Kyle: Yes! That's the kind of work that we'll discuss in this lit review: articles that are all about how to teach students to manipulate sound itself. And we can actually contrast that to two other articles in that same issue in that same issue of Kairos.
Courtney: They're both great, of course.
Kyle: For sure! But they're not about students making sounds. Janine Butler's "Where Access Meets Multimodality: The Case of ASL Music Videos" (2016) is also fundamentally interested in pedagogy, just like Rodrigue's piece with her students, but in Butler's article, students are primarily viewing and creating videos. So of course, video also includes sound, and her students are instructed to create "a brief accessible video," but teaching students to manipulate sound doesn't feel like one of her core concerns to me, even though issues of sound and deafness are at the heart of her article. Does that distinction make sense to you?
Courtney: Yeah, that article is super cool; it's about sound and pedagogy, but it's just not about soundwriting pedagogy.
Kyle: Yes! But as much as VanKooten's piece is about understanding another angle of how sound works on our bodies, it's not about teaching. So we won't go into detail about it here, or other pieces like it. And we could go on forever about other awesome pieces like that—I mean, just look at the groundbreaking work in two special issues on sound that changed the way people in rhetoric and composition talk about sound, but again, which don't talk about pedagogy at all: I'm thinking of the 1999 special issue of Enculturation that Thomas Rickert edited; it's called Writing/Music/Culture, and there's also that 2013 special issue of Harlot that Jon Stone and Steph Ceraso edited on Sonic Rhetorics. We still love that work, even if it's not our focus here.
Courtney: And to add one more wrinkle, there's a lot of work on sound and even teaching with sound that isn't coming from our disciplinary world of rhet/comp. That work matters—a lot, it's amazing!—but we're staying focused in our own world here—at least for now. Hopefully future projects will more systematically make connections.
Kyle: Absolutely. A good example of how rhet/comp work on sound overlaps with other related disciplines can be found at Sounding Out!: It's a site that describes itself as "a weekly online publication, a networked academic archive, and a dynamic group platform bringing together sound studies scholars" ("About us," n.d.). I mean, if you just search their site for "pedagogy" you'll find all kinds of pieces that I think we should all read, including some rhet/compy-type stuff. There's a 2012 article from Jentery Sayers called "Audio Culture Studies: Scaffolding a Sequence of Assignments." His students do a ton of recording the sounds around them and even build up to an audio portfolio. So yes, read the stuff on Sounding Out!; sometimes it's more related to our world, sometimes it's not. But honestly, we're not gonna go too far down that rabbit hole of sonic pedagogies from communication, from media studies, from other areas of English studies.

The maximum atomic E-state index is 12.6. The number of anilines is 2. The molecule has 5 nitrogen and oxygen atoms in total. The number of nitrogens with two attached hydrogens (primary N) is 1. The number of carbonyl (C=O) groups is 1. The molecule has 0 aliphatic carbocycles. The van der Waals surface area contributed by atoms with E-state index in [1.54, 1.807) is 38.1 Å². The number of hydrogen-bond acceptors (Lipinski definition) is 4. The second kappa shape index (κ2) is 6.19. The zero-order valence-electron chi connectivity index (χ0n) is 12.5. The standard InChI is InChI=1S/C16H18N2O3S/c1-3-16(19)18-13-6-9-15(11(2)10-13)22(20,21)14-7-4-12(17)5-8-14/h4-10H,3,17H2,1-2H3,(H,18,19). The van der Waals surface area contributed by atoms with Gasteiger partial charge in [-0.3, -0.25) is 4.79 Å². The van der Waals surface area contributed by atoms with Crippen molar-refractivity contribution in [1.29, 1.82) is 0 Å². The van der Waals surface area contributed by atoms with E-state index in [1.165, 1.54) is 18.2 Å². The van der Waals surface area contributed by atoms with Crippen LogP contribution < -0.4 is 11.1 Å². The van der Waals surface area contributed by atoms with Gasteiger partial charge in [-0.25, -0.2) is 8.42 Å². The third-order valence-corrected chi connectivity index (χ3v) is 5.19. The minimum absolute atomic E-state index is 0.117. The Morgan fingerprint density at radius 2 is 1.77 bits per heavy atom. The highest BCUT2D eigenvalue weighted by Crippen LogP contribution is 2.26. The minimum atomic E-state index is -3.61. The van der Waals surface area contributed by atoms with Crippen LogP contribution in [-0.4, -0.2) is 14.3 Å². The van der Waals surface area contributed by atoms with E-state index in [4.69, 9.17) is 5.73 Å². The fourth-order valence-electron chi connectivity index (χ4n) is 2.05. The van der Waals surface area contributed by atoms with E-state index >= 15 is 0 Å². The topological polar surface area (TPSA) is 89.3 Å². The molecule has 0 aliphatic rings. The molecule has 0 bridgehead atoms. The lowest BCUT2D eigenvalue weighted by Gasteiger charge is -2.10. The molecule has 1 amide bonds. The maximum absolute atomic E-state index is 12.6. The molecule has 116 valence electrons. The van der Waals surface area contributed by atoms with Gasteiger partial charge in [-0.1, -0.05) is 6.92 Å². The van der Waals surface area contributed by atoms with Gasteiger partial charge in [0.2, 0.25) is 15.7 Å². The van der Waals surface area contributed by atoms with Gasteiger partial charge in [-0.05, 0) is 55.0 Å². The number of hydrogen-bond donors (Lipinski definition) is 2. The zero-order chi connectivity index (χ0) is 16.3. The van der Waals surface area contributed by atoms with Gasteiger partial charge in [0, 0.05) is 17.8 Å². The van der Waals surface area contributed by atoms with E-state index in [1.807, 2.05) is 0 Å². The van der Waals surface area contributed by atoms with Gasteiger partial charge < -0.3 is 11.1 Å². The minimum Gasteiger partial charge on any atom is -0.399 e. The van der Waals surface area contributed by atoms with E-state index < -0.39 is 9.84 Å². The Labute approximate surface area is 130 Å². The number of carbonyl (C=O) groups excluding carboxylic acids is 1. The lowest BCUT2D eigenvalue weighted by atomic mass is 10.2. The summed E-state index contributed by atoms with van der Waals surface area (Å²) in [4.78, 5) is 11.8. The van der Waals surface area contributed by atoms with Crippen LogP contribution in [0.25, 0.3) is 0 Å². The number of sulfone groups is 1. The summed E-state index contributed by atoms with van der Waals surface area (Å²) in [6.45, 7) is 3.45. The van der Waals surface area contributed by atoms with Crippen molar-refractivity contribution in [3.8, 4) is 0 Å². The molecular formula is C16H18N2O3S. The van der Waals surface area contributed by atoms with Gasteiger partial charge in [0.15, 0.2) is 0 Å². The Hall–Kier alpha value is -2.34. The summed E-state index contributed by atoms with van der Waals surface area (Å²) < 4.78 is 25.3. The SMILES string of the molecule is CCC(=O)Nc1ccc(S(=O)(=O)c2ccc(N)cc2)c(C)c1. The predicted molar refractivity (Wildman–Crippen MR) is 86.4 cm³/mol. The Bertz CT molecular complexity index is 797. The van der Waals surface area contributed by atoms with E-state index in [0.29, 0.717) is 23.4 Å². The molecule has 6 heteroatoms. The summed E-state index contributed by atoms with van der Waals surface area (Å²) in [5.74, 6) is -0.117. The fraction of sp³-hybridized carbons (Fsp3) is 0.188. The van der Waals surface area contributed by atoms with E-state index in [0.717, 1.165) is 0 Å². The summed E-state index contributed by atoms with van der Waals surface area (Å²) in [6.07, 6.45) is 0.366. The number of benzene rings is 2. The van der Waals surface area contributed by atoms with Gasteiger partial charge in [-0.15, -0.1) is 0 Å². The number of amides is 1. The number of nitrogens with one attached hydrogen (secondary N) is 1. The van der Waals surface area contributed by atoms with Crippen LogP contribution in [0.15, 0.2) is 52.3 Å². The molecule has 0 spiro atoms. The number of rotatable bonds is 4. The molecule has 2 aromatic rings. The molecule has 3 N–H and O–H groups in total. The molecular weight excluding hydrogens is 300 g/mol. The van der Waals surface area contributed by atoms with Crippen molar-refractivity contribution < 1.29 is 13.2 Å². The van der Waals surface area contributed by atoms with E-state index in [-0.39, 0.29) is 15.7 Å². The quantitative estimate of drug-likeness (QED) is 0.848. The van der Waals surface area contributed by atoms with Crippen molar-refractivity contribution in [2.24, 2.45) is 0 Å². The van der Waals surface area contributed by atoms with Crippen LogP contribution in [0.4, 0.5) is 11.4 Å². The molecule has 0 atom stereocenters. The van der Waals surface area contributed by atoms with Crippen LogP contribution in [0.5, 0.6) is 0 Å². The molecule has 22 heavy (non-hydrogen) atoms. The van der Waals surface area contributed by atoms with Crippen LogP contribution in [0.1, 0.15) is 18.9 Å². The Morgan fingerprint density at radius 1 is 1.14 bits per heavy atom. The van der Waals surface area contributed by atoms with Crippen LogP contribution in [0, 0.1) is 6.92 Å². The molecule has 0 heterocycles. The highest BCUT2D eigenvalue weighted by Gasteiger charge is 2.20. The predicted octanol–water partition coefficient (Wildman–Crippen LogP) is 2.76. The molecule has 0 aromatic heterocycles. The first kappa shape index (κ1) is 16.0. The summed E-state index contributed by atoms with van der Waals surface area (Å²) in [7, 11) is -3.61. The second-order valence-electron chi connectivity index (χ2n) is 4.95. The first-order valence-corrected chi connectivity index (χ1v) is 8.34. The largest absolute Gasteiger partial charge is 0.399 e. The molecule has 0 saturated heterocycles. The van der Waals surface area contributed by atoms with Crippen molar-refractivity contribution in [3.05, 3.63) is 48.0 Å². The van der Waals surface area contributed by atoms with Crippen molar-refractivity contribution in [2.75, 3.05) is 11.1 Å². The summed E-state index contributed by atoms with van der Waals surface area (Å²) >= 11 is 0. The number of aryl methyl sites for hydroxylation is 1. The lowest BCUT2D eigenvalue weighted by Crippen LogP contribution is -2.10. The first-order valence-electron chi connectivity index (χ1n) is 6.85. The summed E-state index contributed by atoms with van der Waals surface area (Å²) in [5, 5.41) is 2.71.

Courtney: Okay, so we've got Burdette and Harrison using the term "soundwriting," and we've got Enculturation and Harlot special issues, but that is not nearly everyone working on sound and writing, right?
Kyle: Of course not! Some articles are in print-only sources, but because our field has so many cool, digital spaces for publication, like this one [fanfare], there are some online places where we can actually hear teachers and sometimes even student voices doing soundwriting a little bit. Again, even though they're not using that word "soundwriting."
Courtney: That's cool! So let's list some of the most important stuff.
Kyle: Cool, so another special issue, right? People always talk about the 2006 Computers and Composition special issue (Ball & Hawk, 2006), which actually has a print edition and an online edition, and the print edition does talk about teaching some. There are people like Bump Halbritter (2006), who's talking about the audio aspects of video projects. And there are people like Jody Shipka (2006) in the same issue talking about students who made audio projects. She did give them a broad, "do something multimodally" kind of assignment, but some of them are doing stuff with sound. But then if you look at the online edition of that 2006 special issue, there are some people there who are talking about soundwriting and we can actually hear some of their reflections, hear some of their work.
Courtney: I think that's so important when we're trying to learn about sound, to be able to hear examples of it.
Kyle: I know! There's something exciting about it too. I'm not just imagining, "what do you sound like?"
Courtney: Okay, Halbritter and Shipka. Excellent. What else you got?
Kyle: Okay, so in the Computers and Composition Online special issue, we've got Kevin Brooks and four others (2006) who have a piece called "What's Going On?: Listening to Music, Composing Videos," and they include a whole lot of student examples there. It's kind of a bummer that the downloads don't work anymore, but I'm sure the recordings of the student work exist somewhere.
Krause: The next section is sort of a how to, in general, record audio files and also how I did it for this particular class.
Courtney: Well those are all awesome and important, but what about more recent stuff?